Western Nebraska Observer - Observations all along the line - Kimball & the Southern Panhandle First

By Daniel Thompson
Editor 

Dr. Plate leaving Kimball hospital

Long-time physician will begin retirement at the end of the month

 

Image Courtesy of Kerry Ferguson

Dr. James Plate, Chief of Staff for Kimball Health Services

After nearly 40 years in practice, Dr. James Plate, long-time physician for the city of Kimball, will be retiring from practicing medicine at the end of August.

Dr. Plate, who has served as chief of staff for Kimball Health Services on and off for approximately 20 years, first came to Kimball in 1975 with his then partner Jim Nelson. According to Plate, he had very little knowledge of Kimball at the time with the decision primarily being influenced by the potential success of opening his practice in the region.

"We purchased the clinic from John Byrd who had been here for about half a dozen years prior to that. So we had our own clinic just the two of us. It seemed like a stable community that was large enough to support the docs that were going to be there, and just with the places we'd interviewed, it seemed like this would potentially be a good fit," Plate said.

Soon into his tenure in Kimball, Plate began working with Dr. Al Shamberg, who had been a prominent physician in the city. Over the years, Plate states that Dr. Shamberg served as a mentor, showing Plate and Nelson the ropes and impressing upon them a great work ethic.

"He taught us a lot just through questioning and stuff like that but by his example. He was a great hard worker. The guy put in probably an average of 15 hours a day every day. He'd get here at six. He'd make rounds in the morning, noon and at night, and he'd get home at seven or eight. But he'd many times be up here in the early evening. He was not easy to get between midnight and six, but I didn't blame him," Plate said.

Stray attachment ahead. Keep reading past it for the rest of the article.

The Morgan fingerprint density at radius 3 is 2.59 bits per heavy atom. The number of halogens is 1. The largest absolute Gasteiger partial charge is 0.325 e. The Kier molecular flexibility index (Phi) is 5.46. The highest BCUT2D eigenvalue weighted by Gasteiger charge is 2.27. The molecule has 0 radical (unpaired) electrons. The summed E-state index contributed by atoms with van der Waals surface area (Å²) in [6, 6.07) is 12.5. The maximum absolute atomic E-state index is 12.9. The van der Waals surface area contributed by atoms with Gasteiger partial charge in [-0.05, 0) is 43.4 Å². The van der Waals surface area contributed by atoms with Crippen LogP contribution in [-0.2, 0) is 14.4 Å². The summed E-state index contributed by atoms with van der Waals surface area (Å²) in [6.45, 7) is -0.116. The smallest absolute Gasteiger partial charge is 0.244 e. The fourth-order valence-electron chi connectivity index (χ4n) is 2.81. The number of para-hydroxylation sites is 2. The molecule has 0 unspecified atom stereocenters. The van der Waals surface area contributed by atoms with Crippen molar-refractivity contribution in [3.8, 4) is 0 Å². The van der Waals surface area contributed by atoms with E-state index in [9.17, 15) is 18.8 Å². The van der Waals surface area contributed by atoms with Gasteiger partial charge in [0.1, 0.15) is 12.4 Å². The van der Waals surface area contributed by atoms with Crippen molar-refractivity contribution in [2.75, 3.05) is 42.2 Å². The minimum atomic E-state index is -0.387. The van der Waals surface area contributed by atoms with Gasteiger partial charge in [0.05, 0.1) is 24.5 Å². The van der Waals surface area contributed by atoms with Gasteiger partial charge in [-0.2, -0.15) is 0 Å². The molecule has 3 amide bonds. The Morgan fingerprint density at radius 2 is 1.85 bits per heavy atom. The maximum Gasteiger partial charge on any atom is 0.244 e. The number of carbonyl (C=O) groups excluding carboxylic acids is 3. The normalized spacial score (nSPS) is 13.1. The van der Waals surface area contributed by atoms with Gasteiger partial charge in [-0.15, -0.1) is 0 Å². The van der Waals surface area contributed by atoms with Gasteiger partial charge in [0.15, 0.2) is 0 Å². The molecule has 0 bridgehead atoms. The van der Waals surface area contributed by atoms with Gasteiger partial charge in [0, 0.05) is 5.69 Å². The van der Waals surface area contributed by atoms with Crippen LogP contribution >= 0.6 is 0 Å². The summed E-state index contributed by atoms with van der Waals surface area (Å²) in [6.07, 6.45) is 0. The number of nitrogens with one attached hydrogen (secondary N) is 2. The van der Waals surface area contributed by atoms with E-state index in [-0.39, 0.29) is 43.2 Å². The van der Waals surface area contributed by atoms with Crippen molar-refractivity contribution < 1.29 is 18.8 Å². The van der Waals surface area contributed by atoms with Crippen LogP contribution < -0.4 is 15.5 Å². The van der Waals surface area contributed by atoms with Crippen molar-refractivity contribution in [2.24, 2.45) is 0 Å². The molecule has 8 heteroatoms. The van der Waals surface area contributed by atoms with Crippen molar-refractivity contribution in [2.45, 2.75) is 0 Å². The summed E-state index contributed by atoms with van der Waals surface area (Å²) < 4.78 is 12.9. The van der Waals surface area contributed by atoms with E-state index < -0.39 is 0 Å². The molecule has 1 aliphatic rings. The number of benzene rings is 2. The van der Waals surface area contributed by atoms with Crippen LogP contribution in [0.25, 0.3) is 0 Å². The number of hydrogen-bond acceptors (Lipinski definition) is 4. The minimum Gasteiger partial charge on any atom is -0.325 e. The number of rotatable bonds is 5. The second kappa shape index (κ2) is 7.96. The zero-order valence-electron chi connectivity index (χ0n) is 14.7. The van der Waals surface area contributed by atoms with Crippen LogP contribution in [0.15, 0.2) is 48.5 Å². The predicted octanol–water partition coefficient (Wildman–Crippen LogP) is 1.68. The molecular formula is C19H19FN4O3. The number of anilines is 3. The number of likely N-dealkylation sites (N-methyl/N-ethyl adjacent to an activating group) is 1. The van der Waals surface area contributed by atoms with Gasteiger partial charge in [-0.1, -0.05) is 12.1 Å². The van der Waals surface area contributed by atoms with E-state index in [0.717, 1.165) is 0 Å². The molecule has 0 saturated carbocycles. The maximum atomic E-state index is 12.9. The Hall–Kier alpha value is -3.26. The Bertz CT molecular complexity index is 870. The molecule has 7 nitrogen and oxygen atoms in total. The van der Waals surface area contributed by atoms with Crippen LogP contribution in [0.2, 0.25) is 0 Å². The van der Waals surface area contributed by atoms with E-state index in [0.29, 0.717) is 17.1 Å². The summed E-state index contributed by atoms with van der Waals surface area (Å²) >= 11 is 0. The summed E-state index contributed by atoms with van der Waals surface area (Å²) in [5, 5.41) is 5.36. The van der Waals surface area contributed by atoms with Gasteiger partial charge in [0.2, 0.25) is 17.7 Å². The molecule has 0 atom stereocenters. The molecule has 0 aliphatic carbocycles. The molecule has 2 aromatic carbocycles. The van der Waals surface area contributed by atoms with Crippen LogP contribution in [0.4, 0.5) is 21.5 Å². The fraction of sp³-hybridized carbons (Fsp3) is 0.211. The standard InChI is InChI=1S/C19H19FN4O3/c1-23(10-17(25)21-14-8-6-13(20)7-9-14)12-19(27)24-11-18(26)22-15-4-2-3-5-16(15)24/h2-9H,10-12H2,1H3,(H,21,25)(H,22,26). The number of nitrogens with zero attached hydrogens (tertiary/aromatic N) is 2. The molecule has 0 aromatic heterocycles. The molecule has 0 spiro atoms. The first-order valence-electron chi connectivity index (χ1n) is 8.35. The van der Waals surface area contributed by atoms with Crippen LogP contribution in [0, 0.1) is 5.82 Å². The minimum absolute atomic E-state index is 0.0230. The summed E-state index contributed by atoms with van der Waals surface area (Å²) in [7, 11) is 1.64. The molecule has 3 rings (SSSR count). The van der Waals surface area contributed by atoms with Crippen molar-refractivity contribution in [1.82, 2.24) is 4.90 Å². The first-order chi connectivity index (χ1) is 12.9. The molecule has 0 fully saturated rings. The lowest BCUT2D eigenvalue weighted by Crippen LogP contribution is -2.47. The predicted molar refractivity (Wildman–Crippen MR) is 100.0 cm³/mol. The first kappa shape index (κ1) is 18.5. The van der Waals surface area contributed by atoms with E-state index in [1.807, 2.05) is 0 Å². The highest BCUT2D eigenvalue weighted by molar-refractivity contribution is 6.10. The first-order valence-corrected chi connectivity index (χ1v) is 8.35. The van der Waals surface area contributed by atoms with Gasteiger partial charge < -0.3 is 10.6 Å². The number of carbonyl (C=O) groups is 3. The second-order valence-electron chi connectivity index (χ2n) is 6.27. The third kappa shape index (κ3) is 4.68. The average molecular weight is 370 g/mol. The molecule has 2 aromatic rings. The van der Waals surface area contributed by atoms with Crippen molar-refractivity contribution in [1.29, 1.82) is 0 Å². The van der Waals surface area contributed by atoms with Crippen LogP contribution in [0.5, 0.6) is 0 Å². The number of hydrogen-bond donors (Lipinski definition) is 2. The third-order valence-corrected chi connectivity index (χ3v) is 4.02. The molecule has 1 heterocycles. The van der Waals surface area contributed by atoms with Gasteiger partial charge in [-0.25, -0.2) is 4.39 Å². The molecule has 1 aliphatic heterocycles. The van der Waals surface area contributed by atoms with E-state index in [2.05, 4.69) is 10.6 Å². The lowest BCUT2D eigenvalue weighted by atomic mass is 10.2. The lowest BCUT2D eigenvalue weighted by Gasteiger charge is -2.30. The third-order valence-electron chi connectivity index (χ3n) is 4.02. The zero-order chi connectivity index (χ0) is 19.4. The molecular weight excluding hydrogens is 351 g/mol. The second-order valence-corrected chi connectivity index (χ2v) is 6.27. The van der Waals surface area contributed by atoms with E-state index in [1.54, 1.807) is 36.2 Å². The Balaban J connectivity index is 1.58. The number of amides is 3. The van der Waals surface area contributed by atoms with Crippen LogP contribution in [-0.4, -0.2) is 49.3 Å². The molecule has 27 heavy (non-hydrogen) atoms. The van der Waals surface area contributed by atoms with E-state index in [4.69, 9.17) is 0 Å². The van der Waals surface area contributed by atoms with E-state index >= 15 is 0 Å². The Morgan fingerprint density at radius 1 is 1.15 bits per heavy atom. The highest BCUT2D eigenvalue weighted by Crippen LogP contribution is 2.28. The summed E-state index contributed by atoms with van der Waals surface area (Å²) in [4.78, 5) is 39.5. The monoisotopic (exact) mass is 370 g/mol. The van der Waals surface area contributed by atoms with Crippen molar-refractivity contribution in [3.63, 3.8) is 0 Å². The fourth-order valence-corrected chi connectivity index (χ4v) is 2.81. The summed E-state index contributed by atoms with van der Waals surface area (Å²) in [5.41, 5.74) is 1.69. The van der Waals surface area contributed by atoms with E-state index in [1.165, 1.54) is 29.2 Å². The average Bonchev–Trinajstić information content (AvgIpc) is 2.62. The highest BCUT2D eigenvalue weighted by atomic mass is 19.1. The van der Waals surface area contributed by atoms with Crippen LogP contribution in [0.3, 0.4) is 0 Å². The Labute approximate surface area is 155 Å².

Though Plate had come to Kimball without any previous ties, he quickly immersed himself in the community and helped shape the Kimball ambulance crew and EMS in an advisory capacity, stepping in as the medical director in their early days with Jim O'Brien heading the service.

"I was kind of excited about it. I was single at the time so I had a little more time than [Dr. Shamberg]. And actually, O'Brien and I went to Philadelphia for a big EMS conference, I think, the first year. That was when CAT scans were first brought out and introduced," Plate said.

Plate also recalls the anxiousness of both himself and O'Brien to keep things up-to-date and do things the right way. He also states that in those early days, members of the EMS service would often assist with procedures if nurses were too busy with other patients to do so.

"In the old days, at least, when we had an acute emergency and we were strapped for nurses, the ambulance people would be there and we'd stick them in there and tell them what to do. And O'Brien's a sharp guy. You could tell him what to do and he wouldn't panic. I can't remember all the things he would've done or not, but he's a good guy, did a lot of good," Plate said.